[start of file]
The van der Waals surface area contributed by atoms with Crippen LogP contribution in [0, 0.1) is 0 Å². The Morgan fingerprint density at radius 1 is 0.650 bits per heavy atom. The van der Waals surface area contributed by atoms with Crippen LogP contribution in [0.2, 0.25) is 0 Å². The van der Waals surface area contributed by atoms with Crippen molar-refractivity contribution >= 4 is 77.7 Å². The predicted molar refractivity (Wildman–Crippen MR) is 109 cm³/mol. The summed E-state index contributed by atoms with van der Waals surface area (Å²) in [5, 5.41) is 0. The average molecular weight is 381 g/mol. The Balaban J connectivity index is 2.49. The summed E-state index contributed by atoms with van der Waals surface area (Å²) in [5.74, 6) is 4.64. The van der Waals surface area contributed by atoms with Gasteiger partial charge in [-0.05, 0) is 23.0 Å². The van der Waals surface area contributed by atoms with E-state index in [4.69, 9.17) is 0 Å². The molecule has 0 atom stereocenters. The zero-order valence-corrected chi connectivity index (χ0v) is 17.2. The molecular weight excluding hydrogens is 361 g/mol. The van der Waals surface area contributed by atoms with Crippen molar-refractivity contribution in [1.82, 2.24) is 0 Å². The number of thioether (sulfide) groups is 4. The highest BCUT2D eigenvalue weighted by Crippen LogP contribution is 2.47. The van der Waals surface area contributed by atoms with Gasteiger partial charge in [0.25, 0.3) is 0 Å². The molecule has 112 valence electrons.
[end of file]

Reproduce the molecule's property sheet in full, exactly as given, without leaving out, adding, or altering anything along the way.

The van der Waals surface area contributed by atoms with Crippen LogP contribution in [0, 0.1) is 0 Å². The Morgan fingerprint density at radius 1 is 0.650 bits per heavy atom. The van der Waals surface area contributed by atoms with Crippen LogP contribution in [0.2, 0.25) is 0 Å². The van der Waals surface area contributed by atoms with Crippen molar-refractivity contribution >= 4 is 77.7 Å². The predicted molar refractivity (Wildman–Crippen MR) is 109 cm³/mol. The summed E-state index contributed by atoms with van der Waals surface area (Å²) in [5, 5.41) is 0. The average molecular weight is 381 g/mol. The Balaban J connectivity index is 2.49. The summed E-state index contributed by atoms with van der Waals surface area (Å²) in [5.74, 6) is 4.64. The van der Waals surface area contributed by atoms with Gasteiger partial charge in [-0.05, 0) is 23.0 Å². The van der Waals surface area contributed by atoms with E-state index in [4.69, 9.17) is 0 Å². The molecule has 0 atom stereocenters. The zero-order valence-corrected chi connectivity index (χ0v) is 17.2. The molecular weight excluding hydrogens is 361 g/mol. The van der Waals surface area contributed by atoms with Crippen molar-refractivity contribution in [1.82, 2.24) is 0 Å². The number of thioether (sulfide) groups is 4. The highest BCUT2D eigenvalue weighted by Crippen LogP contribution is 2.47. The van der Waals surface area contributed by atoms with Gasteiger partial charge in [0.25, 0.3) is 0 Å². The molecule has 112 valence electrons.